The decision to place a loved one in a nursing home is a serious one. When the time comes for an elderly family member or friend to be placed in the long term care; guilt, sadness and concern are all standard emotions. We want a place where they will be happy, find friends, be well fed and cared for. Most of all, we want them to be safe. We expect them to be safe.

Unfortunately; there is a growing number of elder abuse cases around the country. This is simply due to the increase in the population of people living past 85 years. In 2010, there were 5.8 million people aged 85 or older. By 2050, it is projected that there will be 19 million people aged 85 or older.1 Poor treatment and neglect can range from stealing money or small personal items to restricting food, activity or medication. Physical abuse seems unthinkable; yet, those claims have increased as has the growing number of elders in nursing homes throughout the United States.

Sometimes; our family member will talk about the abuse or neglect. Many do speak out. That is the starting point to begin verifying the complaints and considering their validity. Others may not be so open with the problems they are encountering. If you have that ‘gut feeling’ or see some concerning signs; start taking note. Pay close attention during visits to glean information on how your loved one is being treated. Firstly, note how the resident interacts with the staff at the facility. Is there anyone in particular that they shy away from? Does their body stiffen or show signs of stress when a certain person approaches?

Some additional Red Flags may be:

  • Sudden weight loss, dehydration, malnutrition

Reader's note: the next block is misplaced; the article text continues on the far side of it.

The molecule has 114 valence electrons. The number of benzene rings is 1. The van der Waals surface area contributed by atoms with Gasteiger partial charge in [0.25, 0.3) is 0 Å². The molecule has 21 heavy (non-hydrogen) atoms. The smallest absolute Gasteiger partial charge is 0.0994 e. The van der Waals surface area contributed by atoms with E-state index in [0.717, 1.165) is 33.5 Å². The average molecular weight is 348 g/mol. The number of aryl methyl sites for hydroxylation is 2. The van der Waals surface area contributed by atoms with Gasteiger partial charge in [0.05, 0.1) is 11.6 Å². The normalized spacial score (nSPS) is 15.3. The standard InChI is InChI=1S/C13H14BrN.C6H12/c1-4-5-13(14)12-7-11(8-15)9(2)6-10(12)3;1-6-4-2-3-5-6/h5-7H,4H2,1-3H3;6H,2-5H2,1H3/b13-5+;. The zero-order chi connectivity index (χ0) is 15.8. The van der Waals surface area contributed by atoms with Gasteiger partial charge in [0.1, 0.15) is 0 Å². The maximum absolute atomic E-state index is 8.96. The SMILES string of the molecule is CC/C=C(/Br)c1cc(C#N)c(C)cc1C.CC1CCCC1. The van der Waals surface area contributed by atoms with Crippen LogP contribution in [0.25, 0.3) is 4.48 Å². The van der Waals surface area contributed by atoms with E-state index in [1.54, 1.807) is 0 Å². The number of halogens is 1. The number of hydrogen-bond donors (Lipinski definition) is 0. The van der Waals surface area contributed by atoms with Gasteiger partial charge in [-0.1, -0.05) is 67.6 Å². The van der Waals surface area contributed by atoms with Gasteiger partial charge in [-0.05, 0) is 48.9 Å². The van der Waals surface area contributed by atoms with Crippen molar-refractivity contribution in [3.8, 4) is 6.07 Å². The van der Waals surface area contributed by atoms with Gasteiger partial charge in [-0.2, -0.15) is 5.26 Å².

• Bruising, sores, restraint marks
  • Withdrawn behavior, nervous, depressed
  • Financial changes-frequent withdrawals, changes to wills, loss of personal property

Document what you see and start taking steps if you suspect Elder Abuse is taking place.

  1. Verify the Story – Try to gain as much insight to what you are seeing or being told by your loved one. Speak to the resident directly. Ask open ended questions to gather insight. If they seem resistant to share; be aware of non-verbal cues and reactions. Ask other residents some questions as well, gather medical records.
  2. Consider Relocating to Another Facility – if immediate danger is a clear, remove the resident from the facility.
  3. Inform the Authorities – call the police to file charges
  4. File a complaint with Social Services or Elder Protective Services
  5. Retain an Attorney – Personal Injury or Elder Law

Nursing homes are held to a high standard of care through the Federal Nursing Home Reform Act (NHRA) of 1987. More information regarding residents rights can be found at The National Citizen’s Coalition for Nursing Home Reform.

For more information on what to do if a loved one is a victim of Elder Abuse, please call us at the Brooks Law Group at 1-888-We-Mean-It.

1U.S. Dept. of Commerce, U.S. Census Bureau. (2010) The next four decades: The older population in the United States: 2010 to 2050 (Publication P25-1138). Washington, D.C.: Author.

Steve was born in New Orleans, Louisiana. As was the practice for new doctors his father worked day and night during his medical residency at Charity Hospital there. Steve comes from a long line of doctors. His father, his grandfather, his great grandfather, even two uncles were all specialists and/or surgeons in their chosen medical specialties, including internal medicine specialist, obstetrics / gynecology, neurosurgery and general practice / surgery. His great-great grandfather was the Surgeon General of Ohio during the Civil War.